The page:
Virtual technology at Vanderbilt University in Nashville, TN, is allowing nurses to interact as avatars with each other and with patients using the website Second Life.
Vanderbilt was given $1.6 million by the U.S. Department of Health and Human Services to create and launch the project through the agency’s Nurse Education Technologies program, reports The Tennessean. Right now, the project is only a pilot while the university conducts research.
In the Second Life program, Vanderbilt University was built on its own island, with a nursing home, residential trailer, and outpatient clinic that duplicates the Eskind Diabetes Center in Nashville. Hospital plans and photos were loaded into the program to create an exact copy of the real-life facility.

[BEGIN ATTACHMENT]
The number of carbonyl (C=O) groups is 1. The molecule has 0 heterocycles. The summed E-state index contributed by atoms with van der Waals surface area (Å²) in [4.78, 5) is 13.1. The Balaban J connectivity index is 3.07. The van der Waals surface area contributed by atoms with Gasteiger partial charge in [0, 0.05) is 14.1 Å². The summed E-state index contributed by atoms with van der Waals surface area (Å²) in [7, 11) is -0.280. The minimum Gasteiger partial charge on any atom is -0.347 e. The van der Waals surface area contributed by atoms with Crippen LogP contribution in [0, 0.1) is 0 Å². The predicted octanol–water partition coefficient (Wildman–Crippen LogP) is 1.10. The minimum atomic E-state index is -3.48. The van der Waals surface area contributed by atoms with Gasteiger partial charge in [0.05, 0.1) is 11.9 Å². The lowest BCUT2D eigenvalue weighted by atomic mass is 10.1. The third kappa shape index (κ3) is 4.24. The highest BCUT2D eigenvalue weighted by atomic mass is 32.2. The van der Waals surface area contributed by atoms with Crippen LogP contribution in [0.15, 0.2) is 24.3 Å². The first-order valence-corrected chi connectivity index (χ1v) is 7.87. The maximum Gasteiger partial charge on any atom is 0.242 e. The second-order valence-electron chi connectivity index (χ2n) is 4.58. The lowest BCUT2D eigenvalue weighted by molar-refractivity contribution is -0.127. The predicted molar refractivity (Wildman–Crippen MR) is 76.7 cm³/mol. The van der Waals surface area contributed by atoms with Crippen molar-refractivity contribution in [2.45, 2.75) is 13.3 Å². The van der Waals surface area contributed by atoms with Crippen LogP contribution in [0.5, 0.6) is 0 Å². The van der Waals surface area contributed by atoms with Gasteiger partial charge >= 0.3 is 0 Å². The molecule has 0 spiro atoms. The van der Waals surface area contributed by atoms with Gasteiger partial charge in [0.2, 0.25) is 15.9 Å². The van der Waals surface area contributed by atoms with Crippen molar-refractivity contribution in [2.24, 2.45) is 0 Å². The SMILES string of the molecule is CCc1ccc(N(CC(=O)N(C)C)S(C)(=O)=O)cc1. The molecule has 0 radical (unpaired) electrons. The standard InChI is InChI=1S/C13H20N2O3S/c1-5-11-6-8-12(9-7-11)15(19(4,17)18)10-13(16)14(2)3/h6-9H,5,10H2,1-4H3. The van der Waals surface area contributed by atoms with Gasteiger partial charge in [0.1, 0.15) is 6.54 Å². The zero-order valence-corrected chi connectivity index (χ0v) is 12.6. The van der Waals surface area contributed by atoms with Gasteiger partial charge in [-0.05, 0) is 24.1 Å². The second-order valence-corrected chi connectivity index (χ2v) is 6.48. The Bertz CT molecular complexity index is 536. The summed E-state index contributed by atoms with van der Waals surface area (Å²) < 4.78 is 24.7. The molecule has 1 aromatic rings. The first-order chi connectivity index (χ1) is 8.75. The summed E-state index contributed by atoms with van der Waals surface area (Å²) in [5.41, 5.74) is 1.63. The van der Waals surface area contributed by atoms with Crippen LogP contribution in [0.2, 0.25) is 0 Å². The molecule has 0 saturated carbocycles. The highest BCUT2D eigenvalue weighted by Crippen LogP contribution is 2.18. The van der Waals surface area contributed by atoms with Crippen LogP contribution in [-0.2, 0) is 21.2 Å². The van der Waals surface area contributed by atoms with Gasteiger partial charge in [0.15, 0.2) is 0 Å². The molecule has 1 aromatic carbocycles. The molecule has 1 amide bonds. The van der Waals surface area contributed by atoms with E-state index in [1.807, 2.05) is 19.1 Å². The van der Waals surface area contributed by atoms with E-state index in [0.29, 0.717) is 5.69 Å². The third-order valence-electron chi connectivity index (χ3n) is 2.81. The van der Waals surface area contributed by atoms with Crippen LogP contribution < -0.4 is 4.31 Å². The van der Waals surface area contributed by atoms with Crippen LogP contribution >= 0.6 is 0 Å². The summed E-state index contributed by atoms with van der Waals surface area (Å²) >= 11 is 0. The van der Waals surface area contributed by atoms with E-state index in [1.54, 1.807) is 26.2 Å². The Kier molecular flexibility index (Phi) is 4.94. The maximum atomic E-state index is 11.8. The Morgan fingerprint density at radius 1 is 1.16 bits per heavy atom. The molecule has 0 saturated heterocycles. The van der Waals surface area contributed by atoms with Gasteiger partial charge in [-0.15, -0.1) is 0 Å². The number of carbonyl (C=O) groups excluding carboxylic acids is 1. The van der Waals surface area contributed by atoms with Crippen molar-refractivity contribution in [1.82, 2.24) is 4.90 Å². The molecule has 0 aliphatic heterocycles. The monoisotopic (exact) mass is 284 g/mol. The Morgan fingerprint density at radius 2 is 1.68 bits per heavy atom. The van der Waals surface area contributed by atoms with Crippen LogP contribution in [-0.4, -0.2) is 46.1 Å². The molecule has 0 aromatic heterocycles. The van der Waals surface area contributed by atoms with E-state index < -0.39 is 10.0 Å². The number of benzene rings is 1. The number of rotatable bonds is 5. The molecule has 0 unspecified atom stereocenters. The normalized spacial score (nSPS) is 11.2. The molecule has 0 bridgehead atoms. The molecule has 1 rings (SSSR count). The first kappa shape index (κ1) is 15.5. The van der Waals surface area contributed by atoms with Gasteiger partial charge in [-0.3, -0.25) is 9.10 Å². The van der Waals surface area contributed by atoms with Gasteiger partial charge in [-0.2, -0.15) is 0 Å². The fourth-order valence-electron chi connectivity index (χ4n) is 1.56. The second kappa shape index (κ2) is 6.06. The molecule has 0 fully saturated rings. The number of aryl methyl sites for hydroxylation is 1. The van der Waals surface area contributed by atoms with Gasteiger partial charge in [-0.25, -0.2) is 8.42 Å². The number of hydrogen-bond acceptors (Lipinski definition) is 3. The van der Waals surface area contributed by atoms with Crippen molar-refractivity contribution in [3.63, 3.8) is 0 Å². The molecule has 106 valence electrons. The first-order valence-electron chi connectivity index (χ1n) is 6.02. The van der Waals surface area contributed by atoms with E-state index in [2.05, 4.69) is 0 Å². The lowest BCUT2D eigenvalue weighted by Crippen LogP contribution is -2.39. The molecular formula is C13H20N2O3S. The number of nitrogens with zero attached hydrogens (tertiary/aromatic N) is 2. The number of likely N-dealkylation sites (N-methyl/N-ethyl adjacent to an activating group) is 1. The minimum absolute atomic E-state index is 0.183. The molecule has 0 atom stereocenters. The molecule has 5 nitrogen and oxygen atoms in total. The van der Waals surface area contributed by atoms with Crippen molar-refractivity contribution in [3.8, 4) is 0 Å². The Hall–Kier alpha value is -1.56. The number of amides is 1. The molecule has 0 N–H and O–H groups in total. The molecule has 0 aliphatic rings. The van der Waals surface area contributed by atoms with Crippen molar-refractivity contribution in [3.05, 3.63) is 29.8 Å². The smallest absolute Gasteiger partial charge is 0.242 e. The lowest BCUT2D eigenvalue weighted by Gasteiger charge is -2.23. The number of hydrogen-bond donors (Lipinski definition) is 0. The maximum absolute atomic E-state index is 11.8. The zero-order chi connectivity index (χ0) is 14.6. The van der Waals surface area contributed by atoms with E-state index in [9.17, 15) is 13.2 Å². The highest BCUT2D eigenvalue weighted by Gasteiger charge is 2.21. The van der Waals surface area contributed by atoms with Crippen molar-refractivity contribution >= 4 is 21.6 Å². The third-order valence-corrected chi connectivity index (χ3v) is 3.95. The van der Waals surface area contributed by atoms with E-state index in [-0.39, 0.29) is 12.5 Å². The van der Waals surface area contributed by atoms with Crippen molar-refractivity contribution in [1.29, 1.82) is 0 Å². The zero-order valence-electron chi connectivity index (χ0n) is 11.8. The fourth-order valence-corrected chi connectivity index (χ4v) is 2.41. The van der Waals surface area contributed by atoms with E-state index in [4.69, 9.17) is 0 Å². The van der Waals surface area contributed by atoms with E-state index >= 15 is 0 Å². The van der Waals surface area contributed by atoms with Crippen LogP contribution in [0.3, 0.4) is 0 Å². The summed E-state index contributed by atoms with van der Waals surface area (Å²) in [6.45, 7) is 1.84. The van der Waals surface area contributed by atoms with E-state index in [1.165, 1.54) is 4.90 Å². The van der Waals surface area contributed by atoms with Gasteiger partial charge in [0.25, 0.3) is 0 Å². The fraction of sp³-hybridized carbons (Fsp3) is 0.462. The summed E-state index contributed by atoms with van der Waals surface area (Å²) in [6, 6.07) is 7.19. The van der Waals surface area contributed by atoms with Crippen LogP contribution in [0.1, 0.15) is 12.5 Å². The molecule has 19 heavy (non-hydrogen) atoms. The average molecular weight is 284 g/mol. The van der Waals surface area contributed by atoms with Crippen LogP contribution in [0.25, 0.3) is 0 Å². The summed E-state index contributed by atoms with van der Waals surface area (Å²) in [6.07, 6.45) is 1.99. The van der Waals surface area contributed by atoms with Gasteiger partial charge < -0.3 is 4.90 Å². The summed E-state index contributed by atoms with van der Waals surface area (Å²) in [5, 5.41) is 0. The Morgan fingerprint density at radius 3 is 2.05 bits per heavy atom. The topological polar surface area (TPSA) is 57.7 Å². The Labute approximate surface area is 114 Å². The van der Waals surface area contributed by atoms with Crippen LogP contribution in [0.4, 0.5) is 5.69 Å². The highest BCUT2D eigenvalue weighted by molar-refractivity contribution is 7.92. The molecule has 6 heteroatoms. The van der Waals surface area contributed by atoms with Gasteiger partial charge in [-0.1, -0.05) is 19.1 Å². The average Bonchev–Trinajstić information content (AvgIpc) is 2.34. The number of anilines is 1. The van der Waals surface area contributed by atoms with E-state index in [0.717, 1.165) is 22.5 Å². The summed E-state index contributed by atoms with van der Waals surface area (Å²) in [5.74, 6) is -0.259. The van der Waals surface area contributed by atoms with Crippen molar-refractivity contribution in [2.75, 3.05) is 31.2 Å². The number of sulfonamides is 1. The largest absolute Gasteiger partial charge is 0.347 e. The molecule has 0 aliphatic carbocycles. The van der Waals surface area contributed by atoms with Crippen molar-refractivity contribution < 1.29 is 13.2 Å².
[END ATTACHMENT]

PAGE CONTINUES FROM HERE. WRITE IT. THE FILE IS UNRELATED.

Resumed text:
Nurses who experienced the pilot program thought it worked out well. Patient visits were easy because patients were given a questionnaire to fill out in advance so that nurses had a head start on the prep work for their virtual visit.
According to Vanderbilt, the university plans to use the Second Life program as a teaching tool with the nurses. It may eventually expand the program in such ways as communicating with patients in remote locations, giving patients with mobility or transportation issues the opportunity to receive a consultation from a physician without leaving their home. Telephone and teleconferencing can be used to communicate between the Second Life avatars and patient records could also be accessed through the program.
As a nurse, how could this virtual program help or hinder you? Let us know in our comment section.